Tue, Aug 10, 2004 - Page 10 News List

Renewable energy gains support

WIND POWER Both the government and private companies are investing in opportunities that green energy can provide to a country that is energy-poor


The government is accelerating efforts to develop renewable energy, mainly wind power, to guard against a sustained rise in fuel costs, government officials said yesterday.

Taiwan is an energy-dependent nation that imports 98 percent of its fuel each year.

As a result, skyrocketing prices for oil and coal have weighed on the state-run Taiwan Power Co (Taipower, 台電).

Taipower, the nation's sole power supplier, is now paying more than double what it paid for coal a year ago, while the possibility of an impending energy crisis appears to have prompted the government to accelerate efforts to develop homegrown energy sources.

"We hope that by 2010 renewable power will account for 10 percent of the nation's electrical capacity, up from 5.4 percent now," Wang Yunn-ming (王運銘), deputy director of the Bureau of Energy, said yesterday.

Wang said the Cabinet last month asked Taipower to raise its electricity purchase quota from 30,000 kilowatt per year to 600,000 kilowatt per year at a purchase price of NT$2 per kilowatt hour. The measure will mostly benefit wind-power developers, he added.

As a form of renewable and clean energy that has higher cost efficiency than other renewable power sources such as solar energy and hydraulic power, wind power has been chosen by Taipower, as well as various private companies, as a major energy source to exploit, Wang said.

"We estimate that wind power will make up 80 percent of our 10 percent renewable-energy capacity by 2010," Wang said.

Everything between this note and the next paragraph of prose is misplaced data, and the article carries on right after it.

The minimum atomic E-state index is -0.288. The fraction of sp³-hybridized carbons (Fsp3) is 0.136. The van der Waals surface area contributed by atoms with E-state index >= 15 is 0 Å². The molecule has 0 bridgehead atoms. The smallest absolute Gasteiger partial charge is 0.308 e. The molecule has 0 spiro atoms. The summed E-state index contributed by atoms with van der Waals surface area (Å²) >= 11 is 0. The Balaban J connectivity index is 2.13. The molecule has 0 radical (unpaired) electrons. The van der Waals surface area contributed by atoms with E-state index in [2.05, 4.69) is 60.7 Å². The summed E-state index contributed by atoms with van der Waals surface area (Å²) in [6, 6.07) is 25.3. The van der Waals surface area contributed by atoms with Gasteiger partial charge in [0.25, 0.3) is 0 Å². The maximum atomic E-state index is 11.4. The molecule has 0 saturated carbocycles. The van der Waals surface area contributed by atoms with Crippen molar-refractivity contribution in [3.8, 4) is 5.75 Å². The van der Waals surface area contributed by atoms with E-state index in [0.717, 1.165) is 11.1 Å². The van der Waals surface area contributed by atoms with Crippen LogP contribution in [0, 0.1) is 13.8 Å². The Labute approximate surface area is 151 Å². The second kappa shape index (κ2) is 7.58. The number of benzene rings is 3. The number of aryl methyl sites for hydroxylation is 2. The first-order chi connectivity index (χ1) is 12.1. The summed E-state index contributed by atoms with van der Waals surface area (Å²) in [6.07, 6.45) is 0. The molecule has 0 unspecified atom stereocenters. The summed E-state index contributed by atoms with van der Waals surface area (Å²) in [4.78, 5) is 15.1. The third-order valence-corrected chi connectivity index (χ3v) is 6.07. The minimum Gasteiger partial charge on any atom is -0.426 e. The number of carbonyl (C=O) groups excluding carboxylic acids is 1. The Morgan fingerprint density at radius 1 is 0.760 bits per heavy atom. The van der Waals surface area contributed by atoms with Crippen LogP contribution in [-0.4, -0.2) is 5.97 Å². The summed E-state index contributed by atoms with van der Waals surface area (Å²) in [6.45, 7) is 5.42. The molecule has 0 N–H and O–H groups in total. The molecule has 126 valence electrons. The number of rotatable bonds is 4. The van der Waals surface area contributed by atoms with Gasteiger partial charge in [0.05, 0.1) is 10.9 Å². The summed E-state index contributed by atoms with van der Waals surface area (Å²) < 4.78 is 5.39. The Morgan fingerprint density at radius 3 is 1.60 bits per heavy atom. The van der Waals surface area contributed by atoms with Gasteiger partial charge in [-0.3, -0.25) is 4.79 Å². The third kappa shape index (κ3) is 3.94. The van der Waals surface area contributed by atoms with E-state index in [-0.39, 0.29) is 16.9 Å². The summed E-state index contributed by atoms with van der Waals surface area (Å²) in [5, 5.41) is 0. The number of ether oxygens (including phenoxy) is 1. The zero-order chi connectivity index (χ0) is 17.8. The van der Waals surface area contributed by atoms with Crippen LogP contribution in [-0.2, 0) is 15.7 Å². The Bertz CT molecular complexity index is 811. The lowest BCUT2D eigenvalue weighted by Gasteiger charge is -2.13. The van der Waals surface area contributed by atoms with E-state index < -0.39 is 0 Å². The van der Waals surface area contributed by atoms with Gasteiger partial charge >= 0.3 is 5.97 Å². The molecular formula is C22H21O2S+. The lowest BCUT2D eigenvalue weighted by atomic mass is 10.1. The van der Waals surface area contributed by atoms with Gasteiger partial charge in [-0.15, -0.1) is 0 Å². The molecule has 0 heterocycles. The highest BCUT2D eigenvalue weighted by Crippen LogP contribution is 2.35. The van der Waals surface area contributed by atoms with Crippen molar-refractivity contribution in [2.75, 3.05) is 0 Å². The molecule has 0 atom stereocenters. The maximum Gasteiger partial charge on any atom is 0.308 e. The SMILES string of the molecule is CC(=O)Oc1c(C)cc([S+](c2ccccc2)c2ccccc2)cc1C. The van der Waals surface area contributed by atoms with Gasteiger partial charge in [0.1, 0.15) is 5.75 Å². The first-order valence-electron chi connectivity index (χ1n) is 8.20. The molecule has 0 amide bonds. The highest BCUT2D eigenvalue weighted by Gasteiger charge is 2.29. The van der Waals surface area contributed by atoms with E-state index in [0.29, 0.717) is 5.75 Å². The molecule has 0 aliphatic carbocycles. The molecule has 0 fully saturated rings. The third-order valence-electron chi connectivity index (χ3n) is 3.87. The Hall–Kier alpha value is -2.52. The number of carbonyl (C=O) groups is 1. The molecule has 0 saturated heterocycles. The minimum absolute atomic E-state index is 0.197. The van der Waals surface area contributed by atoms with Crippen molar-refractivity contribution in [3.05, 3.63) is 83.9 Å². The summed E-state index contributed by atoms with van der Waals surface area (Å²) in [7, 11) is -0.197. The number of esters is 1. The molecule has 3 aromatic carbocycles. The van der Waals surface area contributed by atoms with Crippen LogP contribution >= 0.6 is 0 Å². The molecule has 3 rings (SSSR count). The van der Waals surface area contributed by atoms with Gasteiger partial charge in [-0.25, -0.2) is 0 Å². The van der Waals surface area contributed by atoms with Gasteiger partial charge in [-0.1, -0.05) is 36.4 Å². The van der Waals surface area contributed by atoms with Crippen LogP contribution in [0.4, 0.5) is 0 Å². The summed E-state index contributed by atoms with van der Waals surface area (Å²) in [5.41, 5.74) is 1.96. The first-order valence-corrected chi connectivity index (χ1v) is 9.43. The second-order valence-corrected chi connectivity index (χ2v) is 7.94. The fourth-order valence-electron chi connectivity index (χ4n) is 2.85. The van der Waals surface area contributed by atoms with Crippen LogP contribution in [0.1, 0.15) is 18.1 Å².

Taipower has already set up four windmills in Penghu County that generate 2,400 kilowatts of electricity per year, and is establishing wind-power stations in Taipei County, Taoyuan County and Hsinchu County, which in total are expected to generate about 100,000 kilowatts of electricity per year, said Yu Sheng-hsiung (余勝雄), director of Taipower's department of power development.

Private companies have been showing high interest in exploiting the nation's rich wind-power resources. Last year, German power company Infra Vest Windpower Corp started to build the nation's largest wind-powered electricity plant in Chiayi County. Under the plan, the company will build 70 wind-turbine generators at the plant, which will be capable of generating 200 million kilowatts per year. The company is scheduled to launch the power plant next year. The company plans to build additional plants in Taoyuan and Changhwa.

One independent power company based in Hsinchu, called Hsin Feng (新豐), is also in the process of signing a deal with Taipower, Yu said. The company is constructing windmills in Hsinchu and Miaoli, which have the capacity to generate 124,300 kilowatts of electricity per year, Yu said.

Formosa Heavy Industries Corp (台塑重工), a unit of Formosa Plastics Group (台塑集團), which has wind-power systems in Yunlin County to supply power to its factories nearby, is seeking to build more facilities in order to be able to sell electricity to Taipower, said a company public relations official who requested anonymity.

Overall, there will be 200 wind turbines scattered along the west coast of Taiwan within five years, Yu said.

However, wind power still holds risks -- if there's no wind, there's no power.

Therefore, the government will still develop other renewable resources, such as hydraulic power, said Taipower Spokesman Lee Jiin-tyan (李錦田).

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